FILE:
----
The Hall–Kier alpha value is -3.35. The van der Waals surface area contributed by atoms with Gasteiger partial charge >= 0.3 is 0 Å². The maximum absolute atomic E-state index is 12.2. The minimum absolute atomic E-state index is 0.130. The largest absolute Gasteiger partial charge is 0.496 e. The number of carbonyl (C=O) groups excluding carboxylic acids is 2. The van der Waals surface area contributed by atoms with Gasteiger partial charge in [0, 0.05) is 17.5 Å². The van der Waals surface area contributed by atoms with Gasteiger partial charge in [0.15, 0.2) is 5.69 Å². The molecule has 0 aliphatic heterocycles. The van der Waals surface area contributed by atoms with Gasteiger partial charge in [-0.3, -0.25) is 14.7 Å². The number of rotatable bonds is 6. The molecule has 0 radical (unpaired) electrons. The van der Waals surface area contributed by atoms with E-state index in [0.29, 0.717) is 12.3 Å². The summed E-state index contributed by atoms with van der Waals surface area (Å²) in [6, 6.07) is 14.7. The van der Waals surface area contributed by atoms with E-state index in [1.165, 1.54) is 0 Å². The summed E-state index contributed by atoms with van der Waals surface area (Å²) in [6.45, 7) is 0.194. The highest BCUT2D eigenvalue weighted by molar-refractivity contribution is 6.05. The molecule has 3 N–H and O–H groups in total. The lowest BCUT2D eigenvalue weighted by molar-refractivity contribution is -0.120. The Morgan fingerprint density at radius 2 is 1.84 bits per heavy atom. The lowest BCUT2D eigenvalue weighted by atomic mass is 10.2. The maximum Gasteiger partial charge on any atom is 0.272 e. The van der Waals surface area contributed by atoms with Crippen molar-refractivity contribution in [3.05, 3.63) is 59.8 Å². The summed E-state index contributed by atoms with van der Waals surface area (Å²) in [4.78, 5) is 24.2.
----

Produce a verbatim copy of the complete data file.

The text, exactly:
The Hall–Kier alpha value is -3.35. The van der Waals surface area contributed by atoms with Gasteiger partial charge >= 0.3 is 0 Å². The maximum absolute atomic E-state index is 12.2. The minimum absolute atomic E-state index is 0.130. The largest absolute Gasteiger partial charge is 0.496 e. The number of carbonyl (C=O) groups excluding carboxylic acids is 2. The van der Waals surface area contributed by atoms with Gasteiger partial charge in [0, 0.05) is 17.5 Å². The van der Waals surface area contributed by atoms with Gasteiger partial charge in [0.15, 0.2) is 5.69 Å². The molecule has 0 aliphatic heterocycles. The van der Waals surface area contributed by atoms with Gasteiger partial charge in [-0.3, -0.25) is 14.7 Å². The number of rotatable bonds is 6. The molecule has 0 radical (unpaired) electrons. The van der Waals surface area contributed by atoms with E-state index in [0.29, 0.717) is 12.3 Å². The summed E-state index contributed by atoms with van der Waals surface area (Å²) in [6, 6.07) is 14.7. The van der Waals surface area contributed by atoms with E-state index in [1.165, 1.54) is 0 Å². The summed E-state index contributed by atoms with van der Waals surface area (Å²) in [6.45, 7) is 0.194. The highest BCUT2D eigenvalue weighted by molar-refractivity contribution is 6.05. The molecule has 3 N–H and O–H groups in total. The lowest BCUT2D eigenvalue weighted by molar-refractivity contribution is -0.120. The Morgan fingerprint density at radius 2 is 1.84 bits per heavy atom. The lowest BCUT2D eigenvalue weighted by atomic mass is 10.2. The maximum Gasteiger partial charge on any atom is 0.272 e. The van der Waals surface area contributed by atoms with Crippen molar-refractivity contribution in [3.05, 3.63) is 59.8 Å². The summed E-state index contributed by atoms with van der Waals surface area (Å²) in [4.78, 5) is 24.2.